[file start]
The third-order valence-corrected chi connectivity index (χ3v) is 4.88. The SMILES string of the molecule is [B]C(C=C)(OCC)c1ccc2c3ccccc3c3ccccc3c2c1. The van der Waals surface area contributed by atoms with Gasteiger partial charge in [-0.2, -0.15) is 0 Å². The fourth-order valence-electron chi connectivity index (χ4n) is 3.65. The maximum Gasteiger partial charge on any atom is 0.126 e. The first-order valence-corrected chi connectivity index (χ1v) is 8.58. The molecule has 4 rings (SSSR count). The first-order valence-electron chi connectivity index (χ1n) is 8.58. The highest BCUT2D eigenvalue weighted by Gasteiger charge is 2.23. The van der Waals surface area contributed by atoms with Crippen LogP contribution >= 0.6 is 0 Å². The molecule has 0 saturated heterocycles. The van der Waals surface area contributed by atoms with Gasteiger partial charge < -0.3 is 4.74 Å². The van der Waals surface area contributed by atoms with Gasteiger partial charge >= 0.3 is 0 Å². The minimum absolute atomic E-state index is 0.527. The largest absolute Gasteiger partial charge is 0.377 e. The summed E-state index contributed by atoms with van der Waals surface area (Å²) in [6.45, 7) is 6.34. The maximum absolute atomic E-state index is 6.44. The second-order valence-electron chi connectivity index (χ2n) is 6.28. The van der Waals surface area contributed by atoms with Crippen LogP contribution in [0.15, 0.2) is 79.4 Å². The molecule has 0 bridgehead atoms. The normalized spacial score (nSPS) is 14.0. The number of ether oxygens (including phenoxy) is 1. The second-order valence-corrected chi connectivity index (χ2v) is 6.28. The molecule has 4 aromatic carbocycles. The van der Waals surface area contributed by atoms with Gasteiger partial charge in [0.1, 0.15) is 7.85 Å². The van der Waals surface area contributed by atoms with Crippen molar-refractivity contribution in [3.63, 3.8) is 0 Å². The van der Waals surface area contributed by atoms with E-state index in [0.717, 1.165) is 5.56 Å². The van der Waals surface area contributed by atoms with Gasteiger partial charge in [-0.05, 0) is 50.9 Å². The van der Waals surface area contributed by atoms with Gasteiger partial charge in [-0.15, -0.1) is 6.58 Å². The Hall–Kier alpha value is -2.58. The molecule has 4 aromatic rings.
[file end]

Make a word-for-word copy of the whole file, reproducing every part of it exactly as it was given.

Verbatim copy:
The third-order valence-corrected chi connectivity index (χ3v) is 4.88. The SMILES string of the molecule is [B]C(C=C)(OCC)c1ccc2c3ccccc3c3ccccc3c2c1. The van der Waals surface area contributed by atoms with Gasteiger partial charge in [-0.2, -0.15) is 0 Å². The fourth-order valence-electron chi connectivity index (χ4n) is 3.65. The maximum Gasteiger partial charge on any atom is 0.126 e. The first-order valence-corrected chi connectivity index (χ1v) is 8.58. The molecule has 4 rings (SSSR count). The first-order valence-electron chi connectivity index (χ1n) is 8.58. The highest BCUT2D eigenvalue weighted by Gasteiger charge is 2.23. The van der Waals surface area contributed by atoms with Crippen LogP contribution >= 0.6 is 0 Å². The molecule has 0 saturated heterocycles. The van der Waals surface area contributed by atoms with Gasteiger partial charge < -0.3 is 4.74 Å². The van der Waals surface area contributed by atoms with Gasteiger partial charge >= 0.3 is 0 Å². The minimum absolute atomic E-state index is 0.527. The largest absolute Gasteiger partial charge is 0.377 e. The summed E-state index contributed by atoms with van der Waals surface area (Å²) in [6.45, 7) is 6.34. The maximum absolute atomic E-state index is 6.44. The second-order valence-electron chi connectivity index (χ2n) is 6.28. The van der Waals surface area contributed by atoms with Crippen LogP contribution in [0.15, 0.2) is 79.4 Å². The molecule has 0 bridgehead atoms. The normalized spacial score (nSPS) is 14.0. The number of ether oxygens (including phenoxy) is 1. The second-order valence-corrected chi connectivity index (χ2v) is 6.28. The molecule has 4 aromatic carbocycles. The van der Waals surface area contributed by atoms with Gasteiger partial charge in [0.1, 0.15) is 7.85 Å². The van der Waals surface area contributed by atoms with Crippen molar-refractivity contribution in [3.63, 3.8) is 0 Å². The van der Waals surface area contributed by atoms with E-state index in [0.717, 1.165) is 5.56 Å². The van der Waals surface area contributed by atoms with Gasteiger partial charge in [-0.05, 0) is 50.9 Å². The van der Waals surface area contributed by atoms with Gasteiger partial charge in [-0.15, -0.1) is 6.58 Å². The Hall–Kier alpha value is -2.58. The molecule has 4 aromatic rings.